Dividend Discount Model (DDM) Formula, Variations, Examples, and Shortcomings

Dividend Discount Model

Investopedia / Zoe Hansen

What Is the Dividend Discount Model?

The dividend discount model (DDM) is a quantitative method used for predicting the price of a company's stock based on the theory that its present-day price is worth the sum of all of its future dividend payments when discounted back to their present value. It attempts to calculate the fair value of a stock irrespective of the prevailing market conditions and takes into consideration the dividend payout factors and the market expected returns. If the value obtained from the DDM is higher than the current trading price of shares, then the stock is undervalued and qualifies for a buy, and vice versa.


Dividend Discount Model

Understanding the DDM

A company produces goods or offers services to earn profits. The cash flow earned from such business activities determines its profits, which gets reflected in the company’s stock prices. Companies also make dividend payments to stockholders, which usually originates from business profits. The DDM model is based on the theory that the value of a company is the present worth of the sum of all of its future dividend payments.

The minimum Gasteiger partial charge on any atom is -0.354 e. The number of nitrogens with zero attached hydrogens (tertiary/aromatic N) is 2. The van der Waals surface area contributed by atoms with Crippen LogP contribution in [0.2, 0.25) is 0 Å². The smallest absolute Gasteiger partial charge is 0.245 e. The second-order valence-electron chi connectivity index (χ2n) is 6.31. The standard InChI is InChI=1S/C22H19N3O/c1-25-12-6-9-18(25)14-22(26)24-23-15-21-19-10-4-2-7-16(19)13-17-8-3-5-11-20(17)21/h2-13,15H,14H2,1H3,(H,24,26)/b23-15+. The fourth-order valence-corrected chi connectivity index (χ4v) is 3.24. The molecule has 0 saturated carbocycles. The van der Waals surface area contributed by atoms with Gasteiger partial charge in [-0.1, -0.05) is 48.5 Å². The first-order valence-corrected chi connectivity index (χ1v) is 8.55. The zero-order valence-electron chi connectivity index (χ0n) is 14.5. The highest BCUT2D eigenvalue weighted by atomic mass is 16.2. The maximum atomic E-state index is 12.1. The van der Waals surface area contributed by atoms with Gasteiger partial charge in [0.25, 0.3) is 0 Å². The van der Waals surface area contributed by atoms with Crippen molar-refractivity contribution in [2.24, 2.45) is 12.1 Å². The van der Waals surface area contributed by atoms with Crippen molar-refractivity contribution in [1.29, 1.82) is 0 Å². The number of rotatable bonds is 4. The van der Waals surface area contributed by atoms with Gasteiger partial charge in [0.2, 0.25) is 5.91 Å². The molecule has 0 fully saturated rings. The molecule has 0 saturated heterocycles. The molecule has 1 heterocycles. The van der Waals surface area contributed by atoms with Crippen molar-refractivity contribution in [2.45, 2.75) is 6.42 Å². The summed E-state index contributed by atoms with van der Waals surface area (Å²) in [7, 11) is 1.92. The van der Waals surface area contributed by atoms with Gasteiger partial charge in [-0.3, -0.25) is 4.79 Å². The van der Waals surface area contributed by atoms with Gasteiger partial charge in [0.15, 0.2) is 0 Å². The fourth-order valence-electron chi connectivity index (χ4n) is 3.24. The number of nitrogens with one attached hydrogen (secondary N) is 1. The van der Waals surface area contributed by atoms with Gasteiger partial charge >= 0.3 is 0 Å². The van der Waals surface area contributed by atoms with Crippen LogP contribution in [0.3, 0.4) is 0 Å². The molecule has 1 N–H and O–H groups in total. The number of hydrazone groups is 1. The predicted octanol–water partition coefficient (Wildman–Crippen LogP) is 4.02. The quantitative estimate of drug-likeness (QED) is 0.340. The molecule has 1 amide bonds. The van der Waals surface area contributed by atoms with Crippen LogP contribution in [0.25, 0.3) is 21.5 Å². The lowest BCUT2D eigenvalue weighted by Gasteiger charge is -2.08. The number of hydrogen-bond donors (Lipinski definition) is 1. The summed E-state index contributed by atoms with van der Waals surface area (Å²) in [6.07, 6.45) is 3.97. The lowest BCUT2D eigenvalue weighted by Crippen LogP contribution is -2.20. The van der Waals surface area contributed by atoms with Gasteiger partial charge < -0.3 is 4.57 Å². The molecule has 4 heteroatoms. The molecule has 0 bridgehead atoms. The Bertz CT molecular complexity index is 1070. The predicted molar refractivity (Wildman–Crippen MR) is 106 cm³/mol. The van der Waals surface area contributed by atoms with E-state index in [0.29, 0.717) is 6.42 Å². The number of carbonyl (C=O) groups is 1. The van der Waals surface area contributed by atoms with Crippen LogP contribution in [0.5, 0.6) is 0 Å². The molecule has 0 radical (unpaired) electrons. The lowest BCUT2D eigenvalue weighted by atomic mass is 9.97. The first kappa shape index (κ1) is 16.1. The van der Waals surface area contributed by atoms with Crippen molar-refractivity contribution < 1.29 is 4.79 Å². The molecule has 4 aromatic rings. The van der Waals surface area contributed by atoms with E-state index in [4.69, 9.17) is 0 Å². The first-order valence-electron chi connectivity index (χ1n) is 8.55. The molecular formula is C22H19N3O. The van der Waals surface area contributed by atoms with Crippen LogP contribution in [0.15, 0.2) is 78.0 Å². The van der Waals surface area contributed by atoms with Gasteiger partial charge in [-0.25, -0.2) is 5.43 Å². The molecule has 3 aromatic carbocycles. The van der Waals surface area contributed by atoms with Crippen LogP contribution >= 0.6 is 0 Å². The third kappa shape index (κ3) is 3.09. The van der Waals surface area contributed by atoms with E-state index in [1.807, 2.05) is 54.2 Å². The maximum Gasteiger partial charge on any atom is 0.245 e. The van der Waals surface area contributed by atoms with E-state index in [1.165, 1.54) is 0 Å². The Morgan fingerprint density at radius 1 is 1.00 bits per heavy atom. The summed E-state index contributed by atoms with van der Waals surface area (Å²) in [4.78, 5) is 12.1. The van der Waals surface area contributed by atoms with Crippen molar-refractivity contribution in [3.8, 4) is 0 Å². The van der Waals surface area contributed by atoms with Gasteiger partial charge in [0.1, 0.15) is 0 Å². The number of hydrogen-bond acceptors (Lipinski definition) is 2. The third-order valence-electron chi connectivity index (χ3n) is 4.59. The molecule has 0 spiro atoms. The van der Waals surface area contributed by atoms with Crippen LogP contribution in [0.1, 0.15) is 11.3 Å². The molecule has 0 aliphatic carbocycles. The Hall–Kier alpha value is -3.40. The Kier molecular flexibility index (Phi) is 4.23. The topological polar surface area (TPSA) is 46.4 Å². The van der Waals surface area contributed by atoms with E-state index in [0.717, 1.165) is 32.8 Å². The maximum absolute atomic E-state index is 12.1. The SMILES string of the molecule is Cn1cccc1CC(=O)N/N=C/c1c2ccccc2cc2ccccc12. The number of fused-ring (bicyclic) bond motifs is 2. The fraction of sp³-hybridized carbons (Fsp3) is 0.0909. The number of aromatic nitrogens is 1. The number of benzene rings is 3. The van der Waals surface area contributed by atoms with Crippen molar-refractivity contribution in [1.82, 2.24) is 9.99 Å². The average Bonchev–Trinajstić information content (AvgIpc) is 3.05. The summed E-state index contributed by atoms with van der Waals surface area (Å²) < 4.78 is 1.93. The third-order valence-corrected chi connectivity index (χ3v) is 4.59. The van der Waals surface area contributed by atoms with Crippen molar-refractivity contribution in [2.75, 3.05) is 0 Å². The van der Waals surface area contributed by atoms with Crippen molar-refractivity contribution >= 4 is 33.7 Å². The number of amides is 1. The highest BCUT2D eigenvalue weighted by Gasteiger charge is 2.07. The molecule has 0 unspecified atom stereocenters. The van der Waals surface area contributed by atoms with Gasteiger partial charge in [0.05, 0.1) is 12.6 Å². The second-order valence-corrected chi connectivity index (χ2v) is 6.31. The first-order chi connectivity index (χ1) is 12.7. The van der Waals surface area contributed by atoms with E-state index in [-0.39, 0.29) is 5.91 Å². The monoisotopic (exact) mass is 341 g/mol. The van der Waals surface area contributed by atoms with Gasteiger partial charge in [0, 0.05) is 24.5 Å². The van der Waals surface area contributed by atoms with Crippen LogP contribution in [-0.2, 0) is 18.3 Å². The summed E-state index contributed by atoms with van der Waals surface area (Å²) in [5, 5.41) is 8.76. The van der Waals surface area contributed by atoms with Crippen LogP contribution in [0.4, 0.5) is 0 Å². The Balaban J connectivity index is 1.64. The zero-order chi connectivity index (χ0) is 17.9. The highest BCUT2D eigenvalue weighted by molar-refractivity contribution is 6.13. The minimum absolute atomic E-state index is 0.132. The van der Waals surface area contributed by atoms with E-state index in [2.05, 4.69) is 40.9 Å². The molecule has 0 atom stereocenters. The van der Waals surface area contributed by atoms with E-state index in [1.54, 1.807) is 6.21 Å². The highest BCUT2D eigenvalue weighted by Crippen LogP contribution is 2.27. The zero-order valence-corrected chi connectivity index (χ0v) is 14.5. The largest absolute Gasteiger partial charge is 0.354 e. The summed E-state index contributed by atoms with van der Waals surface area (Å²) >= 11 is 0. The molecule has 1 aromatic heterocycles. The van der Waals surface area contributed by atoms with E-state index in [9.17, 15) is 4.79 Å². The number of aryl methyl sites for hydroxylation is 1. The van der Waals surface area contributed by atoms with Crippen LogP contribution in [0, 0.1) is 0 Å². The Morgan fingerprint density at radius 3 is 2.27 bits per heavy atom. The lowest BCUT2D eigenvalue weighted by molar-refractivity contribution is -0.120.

Time Value of Money

Imagine you gave $100 to your friend as an interest-free loan. After some time, you go to him to collect your loaned money. Your friend gives you two options:

  1. Take your $100 now
  2. Take your $100 after a year

Most individuals will opt for the first choice. Taking the money now will allow you to deposit it in a bank. If the bank pays a nominal interest, say 5%, then after a year, your money will grow to $105. It will be better than the second option where you get $100 from your friend after a year. Mathematically,

Future   Value = Present   Value   ( 1 + interest   rate % ) ( for   one   year ) \begin{aligned}&\textbf{Future Value}\\&\qquad\mathbf{=}\textbf{Present Value }\mathbf{^*(1+}\textbf{interest rate}\mathbf{\%)}\\&\hspace{2.65in}(\textit{for one year})\end{aligned} Future Value=Present Value (1+interest rate%)(for one year)